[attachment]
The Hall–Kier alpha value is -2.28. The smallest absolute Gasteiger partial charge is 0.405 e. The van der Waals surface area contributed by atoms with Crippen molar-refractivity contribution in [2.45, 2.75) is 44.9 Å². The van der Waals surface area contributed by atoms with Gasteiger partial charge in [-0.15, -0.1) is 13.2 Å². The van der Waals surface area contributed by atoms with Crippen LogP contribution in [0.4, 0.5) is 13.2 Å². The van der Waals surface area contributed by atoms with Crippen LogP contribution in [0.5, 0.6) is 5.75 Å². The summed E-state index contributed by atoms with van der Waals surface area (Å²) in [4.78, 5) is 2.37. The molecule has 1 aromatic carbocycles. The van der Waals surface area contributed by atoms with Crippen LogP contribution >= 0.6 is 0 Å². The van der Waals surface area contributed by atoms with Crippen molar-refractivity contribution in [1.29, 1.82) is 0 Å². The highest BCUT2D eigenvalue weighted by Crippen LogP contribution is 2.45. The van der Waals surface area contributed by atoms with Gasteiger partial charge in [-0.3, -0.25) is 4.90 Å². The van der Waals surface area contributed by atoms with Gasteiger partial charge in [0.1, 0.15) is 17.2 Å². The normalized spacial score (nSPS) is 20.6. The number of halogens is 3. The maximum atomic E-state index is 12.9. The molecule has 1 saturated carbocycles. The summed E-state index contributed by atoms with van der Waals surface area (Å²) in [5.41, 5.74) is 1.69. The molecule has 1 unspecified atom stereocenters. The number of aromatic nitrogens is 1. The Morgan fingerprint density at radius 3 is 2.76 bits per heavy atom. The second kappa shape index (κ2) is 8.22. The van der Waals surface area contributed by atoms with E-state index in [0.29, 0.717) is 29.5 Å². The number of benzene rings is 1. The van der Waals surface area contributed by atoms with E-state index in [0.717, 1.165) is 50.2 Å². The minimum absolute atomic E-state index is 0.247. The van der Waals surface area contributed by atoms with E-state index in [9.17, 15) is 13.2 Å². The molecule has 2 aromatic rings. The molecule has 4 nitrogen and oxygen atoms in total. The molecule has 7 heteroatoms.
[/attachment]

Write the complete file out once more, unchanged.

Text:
The Hall–Kier alpha value is -2.28. The smallest absolute Gasteiger partial charge is 0.405 e. The van der Waals surface area contributed by atoms with Crippen molar-refractivity contribution in [2.45, 2.75) is 44.9 Å². The van der Waals surface area contributed by atoms with Gasteiger partial charge in [-0.15, -0.1) is 13.2 Å². The van der Waals surface area contributed by atoms with Crippen LogP contribution in [0.4, 0.5) is 13.2 Å². The van der Waals surface area contributed by atoms with Crippen LogP contribution in [0.5, 0.6) is 5.75 Å². The summed E-state index contributed by atoms with van der Waals surface area (Å²) in [4.78, 5) is 2.37. The molecule has 1 aromatic carbocycles. The van der Waals surface area contributed by atoms with Crippen LogP contribution >= 0.6 is 0 Å². The van der Waals surface area contributed by atoms with Crippen molar-refractivity contribution in [1.29, 1.82) is 0 Å². The highest BCUT2D eigenvalue weighted by Crippen LogP contribution is 2.45. The van der Waals surface area contributed by atoms with Gasteiger partial charge in [-0.3, -0.25) is 4.90 Å². The van der Waals surface area contributed by atoms with Gasteiger partial charge in [0.1, 0.15) is 17.2 Å². The normalized spacial score (nSPS) is 20.6. The number of halogens is 3. The maximum atomic E-state index is 12.9. The molecule has 1 saturated carbocycles. The summed E-state index contributed by atoms with van der Waals surface area (Å²) in [5.41, 5.74) is 1.69. The molecule has 1 unspecified atom stereocenters. The number of aromatic nitrogens is 1. The Morgan fingerprint density at radius 3 is 2.76 bits per heavy atom. The second kappa shape index (κ2) is 8.22. The van der Waals surface area contributed by atoms with E-state index in [0.29, 0.717) is 29.5 Å². The number of benzene rings is 1. The van der Waals surface area contributed by atoms with E-state index in [0.717, 1.165) is 50.2 Å². The minimum absolute atomic E-state index is 0.247. The van der Waals surface area contributed by atoms with E-state index in [9.17, 15) is 13.2 Å². The molecule has 2 aromatic rings. The molecule has 4 nitrogen and oxygen atoms in total. The molecule has 7 heteroatoms.